I've enclosed a simple specification which were written as a description of the implementation when the project was done in 2005.

Thumbnail generation

Generating thumbnails can also be transformed into the same problem set. In the case where you need several different sizes of thumbnails (and different rescales are needed for different applications), you can apply the same strategy. Instead of handing all the information to a resize script with the file name etc. as the argument, simply have the xsize and the ysize as part of the URL. If the file exists in the path, it's served directly with no overhead, otherwise the 404 handler is invoked as in the previous example. The thumbnail can then generated, saved in the proper location and the world can continue to rotate at it's regular pace.

This application can then be extended by adding new parameters in the url, such as the resize method, if the image should be stretched, zoomed and other options.


This is a very simple scheme that does not require any custom hardware or server software installed, and places itself neatly in between having a caching front end server between the client and the application and the hassle of generating the same file each and every time. It allows you to remove the overhead of invoking the script (PHP in this case) for each request, which means that you can serve files at a much greater rate and let your hardware do other, more interesting things instead.

Swoooosh – Free Open Source Flash-based Multi File Uploader

As I’ve mentioned a few times before I’ve been playing around with Adobe Flex. I finally got some more time to play with it tonight, so I got everything together to a semi-usable shape. A few things are still missing, such as moving the active uploads to the top and handling more than a total number of x queued uploads (at a certain level the progress bars will just disappear out of the Flash area, then magically appear as enough other items are finished).

Download Swoooosh.tar.bz2!

I’m looking for any response on this, and if anyone want to play around with it, please go ahead. It should be fairly simple to set up. I’ve included a brief description of the arguments it accepts below. Everything is released under a slightly modified MIT-based license, where the only change is that I’ve removed the need for keeping the copyright notice in anything that’s not the source code itself. Use it for anything you’d like, and if you make something useful, I’d be happy if you would contribute at patch back to me so that I could update the library itself.

You can see the application in action at my test installation. I’ll remove this test later, and be advised that the files actually will be transferred to my webserver. I’m just going to run rm -f * anyways, but if anyone breaks in and steals your precious uploaded files, you’re the one to blame.


The arguments to the flash file are provided in the flashVars attribute.

There are two required parameters:

The destination where all files are uploaded.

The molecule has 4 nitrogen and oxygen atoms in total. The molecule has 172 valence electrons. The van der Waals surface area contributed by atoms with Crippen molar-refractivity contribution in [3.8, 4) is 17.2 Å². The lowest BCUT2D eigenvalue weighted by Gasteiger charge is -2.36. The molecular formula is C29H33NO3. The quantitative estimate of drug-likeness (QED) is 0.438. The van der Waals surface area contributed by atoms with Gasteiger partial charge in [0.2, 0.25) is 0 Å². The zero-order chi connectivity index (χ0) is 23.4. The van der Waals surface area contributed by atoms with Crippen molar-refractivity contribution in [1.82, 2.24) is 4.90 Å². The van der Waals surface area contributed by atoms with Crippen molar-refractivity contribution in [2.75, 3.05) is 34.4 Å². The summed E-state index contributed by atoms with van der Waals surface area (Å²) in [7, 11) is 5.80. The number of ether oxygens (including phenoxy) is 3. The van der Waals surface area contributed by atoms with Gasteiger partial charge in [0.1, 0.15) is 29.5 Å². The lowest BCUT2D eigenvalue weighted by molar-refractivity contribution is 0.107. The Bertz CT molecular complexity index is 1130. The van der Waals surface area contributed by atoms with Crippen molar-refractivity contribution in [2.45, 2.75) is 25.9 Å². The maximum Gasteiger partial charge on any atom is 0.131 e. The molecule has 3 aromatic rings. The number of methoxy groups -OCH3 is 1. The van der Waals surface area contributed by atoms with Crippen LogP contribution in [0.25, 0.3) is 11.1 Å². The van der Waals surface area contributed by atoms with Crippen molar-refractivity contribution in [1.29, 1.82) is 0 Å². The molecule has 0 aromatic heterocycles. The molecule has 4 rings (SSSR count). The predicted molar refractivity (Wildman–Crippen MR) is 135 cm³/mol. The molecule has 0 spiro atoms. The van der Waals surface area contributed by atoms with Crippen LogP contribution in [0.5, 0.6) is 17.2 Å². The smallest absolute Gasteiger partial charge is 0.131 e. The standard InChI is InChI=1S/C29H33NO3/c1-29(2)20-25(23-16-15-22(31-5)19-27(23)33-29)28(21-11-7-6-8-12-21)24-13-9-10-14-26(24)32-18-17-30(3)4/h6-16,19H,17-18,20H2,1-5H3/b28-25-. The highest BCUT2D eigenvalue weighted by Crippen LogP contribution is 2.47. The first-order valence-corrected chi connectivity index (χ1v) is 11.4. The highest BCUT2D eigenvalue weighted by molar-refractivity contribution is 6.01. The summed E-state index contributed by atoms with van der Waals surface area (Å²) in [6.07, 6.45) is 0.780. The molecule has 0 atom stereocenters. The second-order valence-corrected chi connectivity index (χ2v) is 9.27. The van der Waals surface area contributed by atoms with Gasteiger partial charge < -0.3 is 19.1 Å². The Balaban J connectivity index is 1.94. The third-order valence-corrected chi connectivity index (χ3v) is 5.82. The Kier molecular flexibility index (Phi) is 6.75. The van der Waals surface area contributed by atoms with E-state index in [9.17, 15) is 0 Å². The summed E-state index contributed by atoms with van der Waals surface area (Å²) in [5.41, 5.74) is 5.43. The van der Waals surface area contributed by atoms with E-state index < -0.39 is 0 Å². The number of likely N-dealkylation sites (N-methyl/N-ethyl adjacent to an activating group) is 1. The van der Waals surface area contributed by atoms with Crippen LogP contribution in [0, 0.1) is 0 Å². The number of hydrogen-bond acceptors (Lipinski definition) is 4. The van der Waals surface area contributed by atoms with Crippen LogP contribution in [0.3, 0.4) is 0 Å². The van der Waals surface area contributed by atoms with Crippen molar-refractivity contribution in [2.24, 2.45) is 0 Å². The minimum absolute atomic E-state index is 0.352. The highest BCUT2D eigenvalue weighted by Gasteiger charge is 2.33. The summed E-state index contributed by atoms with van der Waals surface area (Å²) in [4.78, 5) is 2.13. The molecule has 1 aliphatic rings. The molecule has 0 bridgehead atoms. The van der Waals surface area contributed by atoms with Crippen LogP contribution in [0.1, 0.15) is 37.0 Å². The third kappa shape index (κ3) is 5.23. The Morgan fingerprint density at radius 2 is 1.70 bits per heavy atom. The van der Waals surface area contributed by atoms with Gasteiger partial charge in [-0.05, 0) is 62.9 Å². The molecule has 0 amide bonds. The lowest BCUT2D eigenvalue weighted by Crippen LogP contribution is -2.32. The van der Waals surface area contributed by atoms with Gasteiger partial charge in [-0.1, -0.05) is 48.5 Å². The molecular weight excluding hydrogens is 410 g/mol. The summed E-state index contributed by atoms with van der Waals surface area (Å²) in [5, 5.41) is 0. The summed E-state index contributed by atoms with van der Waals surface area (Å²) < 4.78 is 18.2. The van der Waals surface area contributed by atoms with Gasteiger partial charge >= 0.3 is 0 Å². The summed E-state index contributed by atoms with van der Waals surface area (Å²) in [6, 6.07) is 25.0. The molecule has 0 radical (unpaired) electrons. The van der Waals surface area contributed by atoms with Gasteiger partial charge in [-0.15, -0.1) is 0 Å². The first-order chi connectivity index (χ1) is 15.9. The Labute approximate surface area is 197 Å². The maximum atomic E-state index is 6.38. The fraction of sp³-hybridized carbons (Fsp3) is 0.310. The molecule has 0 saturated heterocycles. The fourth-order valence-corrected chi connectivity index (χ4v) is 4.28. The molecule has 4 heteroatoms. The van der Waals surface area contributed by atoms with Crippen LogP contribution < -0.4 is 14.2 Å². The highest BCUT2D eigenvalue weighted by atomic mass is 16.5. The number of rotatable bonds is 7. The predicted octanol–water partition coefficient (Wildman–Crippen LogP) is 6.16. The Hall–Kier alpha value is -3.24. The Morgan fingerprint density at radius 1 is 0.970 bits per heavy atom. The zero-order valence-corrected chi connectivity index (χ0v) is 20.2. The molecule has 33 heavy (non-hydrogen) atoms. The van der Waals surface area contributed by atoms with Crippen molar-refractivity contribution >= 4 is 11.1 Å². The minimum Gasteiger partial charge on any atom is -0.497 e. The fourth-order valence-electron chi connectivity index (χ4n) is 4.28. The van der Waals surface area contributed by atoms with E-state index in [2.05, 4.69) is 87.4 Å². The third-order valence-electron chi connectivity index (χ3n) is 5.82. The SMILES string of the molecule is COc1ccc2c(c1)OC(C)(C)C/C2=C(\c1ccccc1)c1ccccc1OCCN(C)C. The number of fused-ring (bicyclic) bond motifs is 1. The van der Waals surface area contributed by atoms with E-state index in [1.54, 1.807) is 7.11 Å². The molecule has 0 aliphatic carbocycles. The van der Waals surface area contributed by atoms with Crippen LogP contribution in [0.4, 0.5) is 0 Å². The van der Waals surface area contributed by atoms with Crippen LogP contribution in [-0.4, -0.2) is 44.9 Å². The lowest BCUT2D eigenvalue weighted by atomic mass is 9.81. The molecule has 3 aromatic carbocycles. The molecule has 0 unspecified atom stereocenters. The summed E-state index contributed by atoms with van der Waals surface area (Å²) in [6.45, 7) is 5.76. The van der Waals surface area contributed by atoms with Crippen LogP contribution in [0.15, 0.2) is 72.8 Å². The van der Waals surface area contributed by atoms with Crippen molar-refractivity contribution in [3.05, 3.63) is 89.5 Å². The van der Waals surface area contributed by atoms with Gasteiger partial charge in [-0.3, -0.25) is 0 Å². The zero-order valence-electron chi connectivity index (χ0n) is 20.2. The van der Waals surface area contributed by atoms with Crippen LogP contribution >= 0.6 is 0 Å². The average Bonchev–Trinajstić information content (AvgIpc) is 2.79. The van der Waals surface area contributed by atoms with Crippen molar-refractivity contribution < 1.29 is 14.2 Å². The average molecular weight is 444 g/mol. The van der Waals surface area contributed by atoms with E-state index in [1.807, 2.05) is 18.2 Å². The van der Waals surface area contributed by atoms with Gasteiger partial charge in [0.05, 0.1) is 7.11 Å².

The URL the client is redirected to when all files have been uploaded.

Remember to urlencode both values.



Optional parameters that are available is:

progressIndicatorColor: "#bfbfbf"
The color of the progress bar.

progressIndicatorBackgroundColor: "white"
The color of the empty bar before any progress has been made.

progressIndicatorWidth: 300
The width of the progress bar indicator.

uploadButtonText: "Click here to upload files!"
The text of the button the user has to click to start uploading files.


To compile the SWF-file from the source code, download the Adobe Flex 3 SDK,
then run mxmlc against Swoooosh/Swoooosh.mxml:

mxmlc Swoooosh/Swoooosh.mxml


Any and all comments are welcome. See the included LICENSE file for
information about usage. Short words: do whatever you want, just don't
claim you wrote it without contributing.

All patches are of course welcome.


As I’ve received many comments about the contents of test.php (the file that receives the post), here is the smallest version:

if (is_array($_FILES))
    foreach($_FILES as $file)
        file_put_contents('directory_name_to_write_files_to/' . uniqid(), file_get_contents($file['tmp_name']));

This will simply loop through all submitted files and write them to the temporary directory. As with other file uploads in PHP, you can access the original name of the file with the ‘name’ element in the $file array. DO NOT USE FILE NAME FROM ‘name’ WHEN WRITING THE FILE TO DISK. DOING THAT IS A VERY BAD IDEA, AS IT ALLOWS PEOPLE TO CREATE ANY FILE WITH ANY NAME (INCLUDING PHP-FILES WHICH CAN BE RUN IF THEY’RE AVAILABLE THROUGH THE WEB SERVER. YEP.). CAPS OFF.

Remember to make the directory you’re saving the files in WRITABLE for the process that writes the files (might be www-data or whatever user your webserver is running under). If you want to debug the response from the server regardless of what’s shown in the flash UI, use Wireshark to see the raw contents of packets and the conversions between the client and the server.

77 Things To Do With Your iPod (.. other than just listen to music on it)

Travelhacker has an ingenious list with 77 alternative things to do with that old iPod you’ve just been ignoring for a while. If you’ve ever wondered how to convert your iPod into a sex toy, create an iPod Taser (iTaser?) or create your own iPod based pirate radio station, this guide is for you.

Showing Source By URL in Firefox

A simple question popped up on IRC today: How to get Firefox to show the source of a webpage given by the URL instead of having to show the page and then selecting "View source". The solution is to use the view-source:-qualifier: view-source: to see the HTML source for Wikipedia’s front page. The solution was presented over at Stuart Langridge’s blog where he also presents a simple bookmarklet for swapping source view on and off in the current window.